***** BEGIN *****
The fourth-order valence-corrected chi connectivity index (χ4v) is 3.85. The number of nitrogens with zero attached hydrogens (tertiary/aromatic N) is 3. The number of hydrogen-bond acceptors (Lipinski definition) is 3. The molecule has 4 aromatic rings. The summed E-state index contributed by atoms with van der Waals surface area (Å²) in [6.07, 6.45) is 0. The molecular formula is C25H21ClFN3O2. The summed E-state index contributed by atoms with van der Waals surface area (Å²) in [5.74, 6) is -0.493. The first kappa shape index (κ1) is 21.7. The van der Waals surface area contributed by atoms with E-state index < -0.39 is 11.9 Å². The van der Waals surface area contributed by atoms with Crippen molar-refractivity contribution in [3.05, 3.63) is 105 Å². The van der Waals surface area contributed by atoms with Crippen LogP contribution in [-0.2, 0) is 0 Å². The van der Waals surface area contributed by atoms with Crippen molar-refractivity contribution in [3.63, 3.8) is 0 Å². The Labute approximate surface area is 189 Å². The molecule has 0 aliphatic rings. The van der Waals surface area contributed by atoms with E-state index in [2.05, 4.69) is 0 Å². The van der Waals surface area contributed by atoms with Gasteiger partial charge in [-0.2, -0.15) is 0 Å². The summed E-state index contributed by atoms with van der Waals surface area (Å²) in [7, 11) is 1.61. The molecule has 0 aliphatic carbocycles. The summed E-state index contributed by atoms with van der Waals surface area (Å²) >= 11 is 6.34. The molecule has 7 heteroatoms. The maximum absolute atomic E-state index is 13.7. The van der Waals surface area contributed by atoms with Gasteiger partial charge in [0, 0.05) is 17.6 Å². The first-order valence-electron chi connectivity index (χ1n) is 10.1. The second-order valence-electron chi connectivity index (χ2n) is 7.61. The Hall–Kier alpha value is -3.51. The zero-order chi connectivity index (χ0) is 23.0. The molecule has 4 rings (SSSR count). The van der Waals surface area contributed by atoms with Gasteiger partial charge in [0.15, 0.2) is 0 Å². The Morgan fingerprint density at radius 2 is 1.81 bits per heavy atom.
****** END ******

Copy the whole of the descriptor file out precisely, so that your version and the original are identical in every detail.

The fourth-order valence-corrected chi connectivity index (χ4v) is 3.85. The number of nitrogens with zero attached hydrogens (tertiary/aromatic N) is 3. The number of hydrogen-bond acceptors (Lipinski definition) is 3. The molecule has 4 aromatic rings. The summed E-state index contributed by atoms with van der Waals surface area (Å²) in [6.07, 6.45) is 0. The molecular formula is C25H21ClFN3O2. The summed E-state index contributed by atoms with van der Waals surface area (Å²) in [5.74, 6) is -0.493. The first kappa shape index (κ1) is 21.7. The van der Waals surface area contributed by atoms with E-state index < -0.39 is 11.9 Å². The van der Waals surface area contributed by atoms with Crippen molar-refractivity contribution in [3.05, 3.63) is 105 Å². The van der Waals surface area contributed by atoms with Crippen LogP contribution in [-0.2, 0) is 0 Å². The van der Waals surface area contributed by atoms with Crippen molar-refractivity contribution in [3.63, 3.8) is 0 Å². The Labute approximate surface area is 189 Å². The molecule has 0 aliphatic rings. The van der Waals surface area contributed by atoms with E-state index in [2.05, 4.69) is 0 Å². The van der Waals surface area contributed by atoms with Gasteiger partial charge in [-0.2, -0.15) is 0 Å². The summed E-state index contributed by atoms with van der Waals surface area (Å²) in [7, 11) is 1.61. The molecule has 0 aliphatic carbocycles. The summed E-state index contributed by atoms with van der Waals surface area (Å²) >= 11 is 6.34. The molecule has 7 heteroatoms. The maximum absolute atomic E-state index is 13.7. The van der Waals surface area contributed by atoms with Gasteiger partial charge in [0, 0.05) is 17.6 Å². The first-order valence-electron chi connectivity index (χ1n) is 10.1. The second-order valence-electron chi connectivity index (χ2n) is 7.61. The Hall–Kier alpha value is -3.51. The zero-order chi connectivity index (χ0) is 23.0. The molecule has 4 rings (SSSR count). The van der Waals surface area contributed by atoms with Gasteiger partial charge in [0.15, 0.2) is 0 Å². The Morgan fingerprint density at radius 2 is 1.81 bits per heavy atom.